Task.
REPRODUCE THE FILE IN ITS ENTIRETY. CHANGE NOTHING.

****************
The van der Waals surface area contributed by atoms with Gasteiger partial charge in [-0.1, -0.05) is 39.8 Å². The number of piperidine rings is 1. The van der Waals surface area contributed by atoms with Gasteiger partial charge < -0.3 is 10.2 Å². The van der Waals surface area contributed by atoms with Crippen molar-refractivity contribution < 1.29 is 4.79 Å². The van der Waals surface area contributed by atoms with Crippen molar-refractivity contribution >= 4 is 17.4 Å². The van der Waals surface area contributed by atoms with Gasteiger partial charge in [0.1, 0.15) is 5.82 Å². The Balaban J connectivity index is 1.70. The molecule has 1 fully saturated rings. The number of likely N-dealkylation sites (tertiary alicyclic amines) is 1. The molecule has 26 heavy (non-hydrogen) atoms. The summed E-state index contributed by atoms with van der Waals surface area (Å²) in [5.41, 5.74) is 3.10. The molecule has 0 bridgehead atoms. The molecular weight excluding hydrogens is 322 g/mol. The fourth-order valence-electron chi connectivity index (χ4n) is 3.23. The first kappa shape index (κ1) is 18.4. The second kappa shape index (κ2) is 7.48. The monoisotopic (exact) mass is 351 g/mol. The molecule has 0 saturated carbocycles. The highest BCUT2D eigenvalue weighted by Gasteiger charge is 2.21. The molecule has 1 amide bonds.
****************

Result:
The van der Waals surface area contributed by atoms with Gasteiger partial charge in [-0.1, -0.05) is 39.8 Å². The number of piperidine rings is 1. The van der Waals surface area contributed by atoms with Gasteiger partial charge < -0.3 is 10.2 Å². The van der Waals surface area contributed by atoms with Crippen molar-refractivity contribution < 1.29 is 4.79 Å². The van der Waals surface area contributed by atoms with Crippen molar-refractivity contribution >= 4 is 17.4 Å². The van der Waals surface area contributed by atoms with Gasteiger partial charge in [0.1, 0.15) is 5.82 Å². The Balaban J connectivity index is 1.70. The molecule has 1 fully saturated rings. The number of likely N-dealkylation sites (tertiary alicyclic amines) is 1. The molecule has 26 heavy (non-hydrogen) atoms. The summed E-state index contributed by atoms with van der Waals surface area (Å²) in [5.41, 5.74) is 3.10. The molecule has 0 bridgehead atoms. The molecular weight excluding hydrogens is 322 g/mol. The fourth-order valence-electron chi connectivity index (χ4n) is 3.23. The first kappa shape index (κ1) is 18.4. The second kappa shape index (κ2) is 7.48. The monoisotopic (exact) mass is 351 g/mol. The molecule has 0 saturated carbocycles. The highest BCUT2D eigenvalue weighted by Gasteiger charge is 2.21. The molecule has 1 amide bonds.